Smart Trail-Ride Prep

Clinician Steve Stevens offers six checkpoints to test before you embark on any trail ride.

Test six checkpoints, including lateral flexion, before embarking on a trail ride to ensure your safety and enjoyment. Jennifer Paulson

Q What’s a good, go-to pre-ride warm-up before my horse and I hit the trails? I’m looking for something that’ll show me he’s listening and focused, as well as ready for the physical challenge.

Ann Ridgeway, Vermont

A Completing a solid warm-up routine with safety checkpoints is a great way to start any trail ride. I like to take it one step farther, and encourage riders to be sure that they can perform my routine in the confines of an arena before they venture out into wide-open spaces. Working in an arena first removes some of the anxiety and uncertainty that horses and riders can experience at a trailhead or other open area.

The first three of these six pre-ride checkpoints ensure that your brakes are ready when needed. The second three respect the horse’s natural instinct to move his feet when he’s unsure. But, most important, they let him move his feet in a way that keeps you safe rather than putting you in danger when he bucks, bolts, or rears. Grouped together, they give you a reliable toolkit for anything you might encounter on a trail ride.


Checkpoint 1: Lateral Flexion

The action: At a standstill, slide your hand down one rein, make light contact with your horse’s mouth, and bring your hand and rein back toward your knee. Hold in that position—but don’t pull or jerk—until your horse gives to the pressure.

The benefit: This helps soften your horse’s response and is an easy way to encourage him to stop without too much pressure on his mouth. This is more of a benefit to you than your horse. It allows you to build your finesse and muscle memory when you must perform a one-rein stop in an emergency or when you’re practicing before a ride.

Lateral flexion at a standstill and in motion (at a working trot) allows for a soft response from your horse. Jennifer Paulson

Checkpoint 2: One-Rein Stop

The action: You probably know the basics here. Start walking, sit deeply in your saddle, say “whoa.” If he doesn’t respond, slide your hand down your rein, make contact with your horse’s mouth, and bring your hand back to your knee. It’s just like Checkpoint 1, but with forward motion. Practice this at a walk, jog, and lope.

The benefit: When your horse understands this motion, because you’ve practiced it at home, this serves as an emergency brake in almost any situation on the trail.

Checkpoint 3: Two-Hand Stop

The action: From any gait, sit deeper in your saddle so your body tells your horse you’re ready to stop. Reinforce that cue by making soft contact with the bit, stopping, and asking for a step backward. Then release.

The benefit: This reinforces your ideal of the lightest contact necessary for a response. Just like with the first two checkpoints, you’ll use the least amount of bit pressure possible to get the desired response. It’s a benefit to your horse, because he stays light and soft rather than bracey, and it helps your horsemanship because you don’t immediately go to full pressure to start.

For a two-handed stop, sit deep to cue for a stop, and reinforce with back pressure from both hands. Jennifer Paulson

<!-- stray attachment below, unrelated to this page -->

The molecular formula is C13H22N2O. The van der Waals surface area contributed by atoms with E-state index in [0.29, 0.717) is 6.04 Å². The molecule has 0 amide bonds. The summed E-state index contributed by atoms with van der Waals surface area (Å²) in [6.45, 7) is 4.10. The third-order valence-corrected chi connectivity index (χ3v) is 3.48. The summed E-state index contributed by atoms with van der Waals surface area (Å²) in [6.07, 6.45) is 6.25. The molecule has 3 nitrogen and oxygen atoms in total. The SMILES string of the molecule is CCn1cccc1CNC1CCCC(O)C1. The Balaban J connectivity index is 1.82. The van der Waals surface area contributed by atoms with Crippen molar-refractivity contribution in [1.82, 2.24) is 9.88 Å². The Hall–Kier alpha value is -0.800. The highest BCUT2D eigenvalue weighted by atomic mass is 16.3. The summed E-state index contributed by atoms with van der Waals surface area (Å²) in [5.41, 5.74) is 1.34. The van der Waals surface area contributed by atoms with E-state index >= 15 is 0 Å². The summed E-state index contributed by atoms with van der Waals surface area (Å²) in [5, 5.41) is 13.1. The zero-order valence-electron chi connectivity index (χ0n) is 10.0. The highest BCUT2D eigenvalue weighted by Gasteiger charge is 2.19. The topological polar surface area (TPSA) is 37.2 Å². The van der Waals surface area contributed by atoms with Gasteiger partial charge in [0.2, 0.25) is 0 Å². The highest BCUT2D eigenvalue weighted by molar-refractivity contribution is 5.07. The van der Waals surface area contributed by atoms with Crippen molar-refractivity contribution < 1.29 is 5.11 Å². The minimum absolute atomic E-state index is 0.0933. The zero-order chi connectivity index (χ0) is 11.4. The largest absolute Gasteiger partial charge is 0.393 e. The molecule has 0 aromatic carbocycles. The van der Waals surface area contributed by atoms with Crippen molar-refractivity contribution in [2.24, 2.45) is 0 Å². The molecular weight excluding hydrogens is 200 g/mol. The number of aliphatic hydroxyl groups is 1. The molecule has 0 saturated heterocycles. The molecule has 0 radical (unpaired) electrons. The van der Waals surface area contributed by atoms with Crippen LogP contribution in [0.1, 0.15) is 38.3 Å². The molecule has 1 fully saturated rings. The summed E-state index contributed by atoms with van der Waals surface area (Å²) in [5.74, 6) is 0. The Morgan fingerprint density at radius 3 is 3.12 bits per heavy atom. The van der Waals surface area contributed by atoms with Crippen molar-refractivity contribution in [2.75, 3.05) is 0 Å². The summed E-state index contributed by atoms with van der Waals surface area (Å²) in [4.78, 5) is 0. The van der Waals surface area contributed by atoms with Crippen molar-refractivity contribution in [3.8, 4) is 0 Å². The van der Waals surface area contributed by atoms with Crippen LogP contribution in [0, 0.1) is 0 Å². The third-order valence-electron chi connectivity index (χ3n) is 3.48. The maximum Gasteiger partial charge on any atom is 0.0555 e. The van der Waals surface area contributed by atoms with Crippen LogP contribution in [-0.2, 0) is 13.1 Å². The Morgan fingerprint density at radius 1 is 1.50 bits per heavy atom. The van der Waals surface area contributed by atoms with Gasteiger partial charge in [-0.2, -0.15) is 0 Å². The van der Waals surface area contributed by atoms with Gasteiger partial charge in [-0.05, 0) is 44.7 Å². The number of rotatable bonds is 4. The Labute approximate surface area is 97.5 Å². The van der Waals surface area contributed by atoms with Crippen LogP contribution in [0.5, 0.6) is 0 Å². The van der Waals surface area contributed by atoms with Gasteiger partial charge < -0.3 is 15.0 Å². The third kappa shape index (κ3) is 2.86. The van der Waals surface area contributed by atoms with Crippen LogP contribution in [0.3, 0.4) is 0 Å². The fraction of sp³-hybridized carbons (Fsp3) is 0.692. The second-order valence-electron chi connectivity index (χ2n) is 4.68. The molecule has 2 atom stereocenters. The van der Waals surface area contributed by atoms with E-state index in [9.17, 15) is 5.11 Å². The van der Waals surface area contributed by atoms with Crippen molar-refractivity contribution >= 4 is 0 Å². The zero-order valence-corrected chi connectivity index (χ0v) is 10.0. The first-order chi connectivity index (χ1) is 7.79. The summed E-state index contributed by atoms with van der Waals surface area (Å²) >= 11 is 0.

Checkpoint 4: Moving the Hindquarters

The action: This is also called “disengaging the hindquarters.” It involves the back, inside leg stepping across and in front of the outside hind leg. Slide your hand down one rein for soft contact to get the flexion you achieved in the one-rein stop. Place your same-side leg slightly in front of your back cinch, and use enough pressure to get one step. Then release.

The benefit: With this motion, you “unbalance” your horse in a natural manner—it’s natural for him to step in this way—thus removing his ability to buck, rear, or run. He can’t put you in a dangerous situation because he can’t use both of his legs when they’re crossed. →

Checkpoint 5: Bending Circles

The action: At a working trot, bend your horse in tight circles in one direction, then the go the other way. Keep the energy high, so it’s a lot of work for him. When he softens to one side, change directions. As your horse relaxes, make your circles slightly larger so he understands that it’s less work when he’s relaxed and focused.

The benefit: Nervous horses can be difficult to get back on track, but this exercise makes it pretty simple. Instead of thinking about what’s causing him anxiety, he must focus on your cues, moving forward with energy, and tracking small circles.

Disengaging your horse’s hindquarters sets your horse off balance, which diminishes his ability to buck, bolt, or rear on the trail. Jennifer Paulson

Checkpoint 6: Hindquarters Out

The action: Move your horse’s hindquarters 180 degrees in one direction, and then ride off in the opposite direction. Here’s an example: Move his hind end a half turn to the right by making soft contact with the bit (to keep him from walking forward) and using pressure from your left leg, placed ahead of your back cinch. Once you complete the turn, ride off on an arc to the left by putting your hands forward and encouraging him forward and to the left with additional right-leg pressure. Stop and repeat in the other direction.

The benefit: This is another great exercise for redirecting your horse’s attention back on you and away from whatever scary object is causing his nerves. Keep his feet moving to keep his attention.


Steve and Amanda Stevens, Weatherford, Texas, train horses and offer lessons for amateur and youth riders. They strive to keep riding fun, safe, and educational through weekend group lessons that include pattern clinics, trail-ride preparation, and problem-solving. Visit their Facebook page, Stevens Natural Horsemanship, to learn more.

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